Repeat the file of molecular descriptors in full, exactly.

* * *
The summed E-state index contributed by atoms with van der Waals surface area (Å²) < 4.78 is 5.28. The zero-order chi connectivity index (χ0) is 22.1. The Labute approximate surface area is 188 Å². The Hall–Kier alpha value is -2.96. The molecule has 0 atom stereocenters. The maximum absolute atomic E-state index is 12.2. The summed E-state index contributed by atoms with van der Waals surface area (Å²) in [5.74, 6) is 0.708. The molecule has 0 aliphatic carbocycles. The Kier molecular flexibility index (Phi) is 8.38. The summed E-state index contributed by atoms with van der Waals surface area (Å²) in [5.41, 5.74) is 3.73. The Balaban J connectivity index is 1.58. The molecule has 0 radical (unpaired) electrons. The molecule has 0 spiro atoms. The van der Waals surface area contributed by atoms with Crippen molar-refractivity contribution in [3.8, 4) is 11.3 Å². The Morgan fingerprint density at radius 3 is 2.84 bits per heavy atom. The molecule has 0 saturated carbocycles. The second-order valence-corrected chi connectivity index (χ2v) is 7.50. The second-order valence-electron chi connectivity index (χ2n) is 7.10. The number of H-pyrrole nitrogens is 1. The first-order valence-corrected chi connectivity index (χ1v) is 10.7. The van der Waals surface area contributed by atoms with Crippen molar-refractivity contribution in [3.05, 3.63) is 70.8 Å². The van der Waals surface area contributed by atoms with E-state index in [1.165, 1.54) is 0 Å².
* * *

The summed E-state index contributed by atoms with van der Waals surface area (Å²) < 4.78 is 5.28. The zero-order chi connectivity index (χ0) is 22.1. The Labute approximate surface area is 188 Å². The Hall–Kier alpha value is -2.96. The molecule has 0 atom stereocenters. The maximum absolute atomic E-state index is 12.2. The summed E-state index contributed by atoms with van der Waals surface area (Å²) in [5.74, 6) is 0.708. The molecule has 0 aliphatic carbocycles. The Kier molecular flexibility index (Phi) is 8.38. The summed E-state index contributed by atoms with van der Waals surface area (Å²) in [5.41, 5.74) is 3.73. The Balaban J connectivity index is 1.58. The molecule has 0 radical (unpaired) electrons. The molecule has 0 spiro atoms. The van der Waals surface area contributed by atoms with Crippen molar-refractivity contribution in [3.8, 4) is 11.3 Å². The Morgan fingerprint density at radius 3 is 2.84 bits per heavy atom. The molecule has 0 saturated carbocycles. The second-order valence-corrected chi connectivity index (χ2v) is 7.50. The second-order valence-electron chi connectivity index (χ2n) is 7.10. The number of H-pyrrole nitrogens is 1. The first-order valence-corrected chi connectivity index (χ1v) is 10.7. The van der Waals surface area contributed by atoms with Crippen molar-refractivity contribution in [3.05, 3.63) is 70.8 Å². The van der Waals surface area contributed by atoms with E-state index in [1.165, 1.54) is 0 Å².